The new Culture Minister refers to musicians and actors by adjectives such as “ungrateful” and “hypocritical”, and says she doesn’t feel happy about having to work for them.
Culture Minister Miri Regev Photo credit: Channel 2 News
Just one day before her scheduled appearance at the Theater Prize Award ceremony, newly appointed Culture and Sports Minister Miri Regev launches an unprecedented attack against Israeli artists in music, stage and film.
The interview will be published on Ma’ariv’s lifestyle magazine next month, and audio excerpts from it were aired Thursday evening on Channel 2 News. In them, Regev can be heard calling the artists “a bunch of ungrateful, hypocritical know-it-alls,” as well as attacking some of them personally and expressing her initial reluctance to work for them.
Artists have lately been expressing their dismay and concern over a series of actions by Regev and Education Minister Naftali Bennett, notably refusing to fund a theater play which was inspired by the life story of a Palestinian terrorist and threatening to close down a theater owned by an Arab actor who had refused to act in Israeli settlements in the West Bank. Many in the art world perceive those actions as harmful to the freedom of expression.
In the interview, Regev mentions singer Shalom Hanoch, who last month requested that no politician give a speech at his concert in the Israel Festival. “The only reason he can be there and perform is because I gave the money for this festival, and he allows himself to tell me not to come?” she says.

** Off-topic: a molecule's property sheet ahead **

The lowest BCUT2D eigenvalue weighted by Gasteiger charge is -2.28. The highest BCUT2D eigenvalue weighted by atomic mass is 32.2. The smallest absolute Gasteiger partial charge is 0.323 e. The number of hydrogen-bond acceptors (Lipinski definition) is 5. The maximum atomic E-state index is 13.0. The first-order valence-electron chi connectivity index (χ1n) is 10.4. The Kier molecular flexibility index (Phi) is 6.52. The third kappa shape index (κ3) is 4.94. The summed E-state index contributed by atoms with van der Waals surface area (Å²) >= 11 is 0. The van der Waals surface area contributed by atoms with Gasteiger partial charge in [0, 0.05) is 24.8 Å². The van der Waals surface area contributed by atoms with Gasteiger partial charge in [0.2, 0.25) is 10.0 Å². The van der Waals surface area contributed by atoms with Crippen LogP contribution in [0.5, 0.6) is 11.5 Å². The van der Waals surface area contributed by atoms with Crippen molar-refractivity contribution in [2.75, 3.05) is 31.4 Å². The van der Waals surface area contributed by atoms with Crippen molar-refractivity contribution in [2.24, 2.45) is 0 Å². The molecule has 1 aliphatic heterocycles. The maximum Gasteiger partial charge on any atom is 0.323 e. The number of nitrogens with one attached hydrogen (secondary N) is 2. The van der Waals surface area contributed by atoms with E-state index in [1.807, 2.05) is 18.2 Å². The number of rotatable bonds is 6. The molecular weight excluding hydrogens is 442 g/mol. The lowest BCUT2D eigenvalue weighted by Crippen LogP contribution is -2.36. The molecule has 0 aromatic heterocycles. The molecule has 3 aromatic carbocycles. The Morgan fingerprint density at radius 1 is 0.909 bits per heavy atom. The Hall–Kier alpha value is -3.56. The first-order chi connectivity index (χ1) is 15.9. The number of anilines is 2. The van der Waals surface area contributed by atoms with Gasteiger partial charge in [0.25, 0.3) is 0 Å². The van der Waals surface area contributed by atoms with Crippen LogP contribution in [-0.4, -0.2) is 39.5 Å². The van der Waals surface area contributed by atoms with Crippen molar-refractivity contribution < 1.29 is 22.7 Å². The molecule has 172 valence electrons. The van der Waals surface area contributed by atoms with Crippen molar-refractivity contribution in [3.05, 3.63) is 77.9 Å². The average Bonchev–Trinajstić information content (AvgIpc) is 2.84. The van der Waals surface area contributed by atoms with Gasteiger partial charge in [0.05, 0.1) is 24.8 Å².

Shalom Hanoch Photo credit: Channel 2 News
Last week, in a meeting with a group of artists at the Knesset, Regev claimed the Israeli art world was controlled by the left wing, and wished to make it clear that she was now the one in charge. “I am the one who sets the criteria,” she fired at them. “If I want to, I can decide that the money will go to the periphery and the settlements only. The government isn’t obligated to support culture. I can decide where the money goes, and you artists are not going to dictate anything. If we can agree on those terms, you’re going to have a partner. Otherwise, we’ll be in trouble.”
When asked by the interviewer about Prime Minister Netanyahu’s stance regarding limiting the freedom of expression, Regev says Netanyahu is “pleased with the fact that we are putting those red lines down, and that the government no longer feels the need to apologize like previous ones have.”